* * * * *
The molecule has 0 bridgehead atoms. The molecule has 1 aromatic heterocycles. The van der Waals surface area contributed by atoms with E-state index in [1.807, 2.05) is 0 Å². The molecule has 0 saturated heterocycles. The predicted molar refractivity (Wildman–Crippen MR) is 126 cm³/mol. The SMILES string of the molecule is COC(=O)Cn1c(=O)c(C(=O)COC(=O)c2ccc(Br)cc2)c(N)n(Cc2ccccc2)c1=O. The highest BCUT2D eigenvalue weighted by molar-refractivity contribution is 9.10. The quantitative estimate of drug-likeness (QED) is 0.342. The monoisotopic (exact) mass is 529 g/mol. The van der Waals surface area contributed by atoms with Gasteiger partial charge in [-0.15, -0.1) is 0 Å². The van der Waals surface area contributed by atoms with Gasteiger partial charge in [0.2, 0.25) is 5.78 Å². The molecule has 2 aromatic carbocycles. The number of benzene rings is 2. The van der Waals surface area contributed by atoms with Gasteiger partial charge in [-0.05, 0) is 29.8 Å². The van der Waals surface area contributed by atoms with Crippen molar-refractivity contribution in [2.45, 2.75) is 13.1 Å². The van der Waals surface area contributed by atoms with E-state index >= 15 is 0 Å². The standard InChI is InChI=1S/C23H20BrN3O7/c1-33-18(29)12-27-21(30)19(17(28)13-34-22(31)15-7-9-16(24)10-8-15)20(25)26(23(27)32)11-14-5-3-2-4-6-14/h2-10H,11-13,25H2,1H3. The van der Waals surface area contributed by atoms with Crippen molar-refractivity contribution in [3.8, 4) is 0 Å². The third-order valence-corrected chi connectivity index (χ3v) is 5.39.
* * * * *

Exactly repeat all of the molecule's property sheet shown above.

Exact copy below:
The molecule has 0 bridgehead atoms. The molecule has 1 aromatic heterocycles. The van der Waals surface area contributed by atoms with E-state index in [1.807, 2.05) is 0 Å². The molecule has 0 saturated heterocycles. The predicted molar refractivity (Wildman–Crippen MR) is 126 cm³/mol. The SMILES string of the molecule is COC(=O)Cn1c(=O)c(C(=O)COC(=O)c2ccc(Br)cc2)c(N)n(Cc2ccccc2)c1=O. The highest BCUT2D eigenvalue weighted by molar-refractivity contribution is 9.10. The quantitative estimate of drug-likeness (QED) is 0.342. The monoisotopic (exact) mass is 529 g/mol. The van der Waals surface area contributed by atoms with Gasteiger partial charge in [-0.15, -0.1) is 0 Å². The van der Waals surface area contributed by atoms with Gasteiger partial charge in [0.2, 0.25) is 5.78 Å². The molecule has 2 aromatic carbocycles. The number of benzene rings is 2. The van der Waals surface area contributed by atoms with Gasteiger partial charge in [-0.05, 0) is 29.8 Å². The van der Waals surface area contributed by atoms with Crippen molar-refractivity contribution in [2.45, 2.75) is 13.1 Å². The van der Waals surface area contributed by atoms with E-state index >= 15 is 0 Å². The standard InChI is InChI=1S/C23H20BrN3O7/c1-33-18(29)12-27-21(30)19(17(28)13-34-22(31)15-7-9-16(24)10-8-15)20(25)26(23(27)32)11-14-5-3-2-4-6-14/h2-10H,11-13,25H2,1H3. The van der Waals surface area contributed by atoms with Crippen molar-refractivity contribution in [3.8, 4) is 0 Å². The third-order valence-corrected chi connectivity index (χ3v) is 5.39.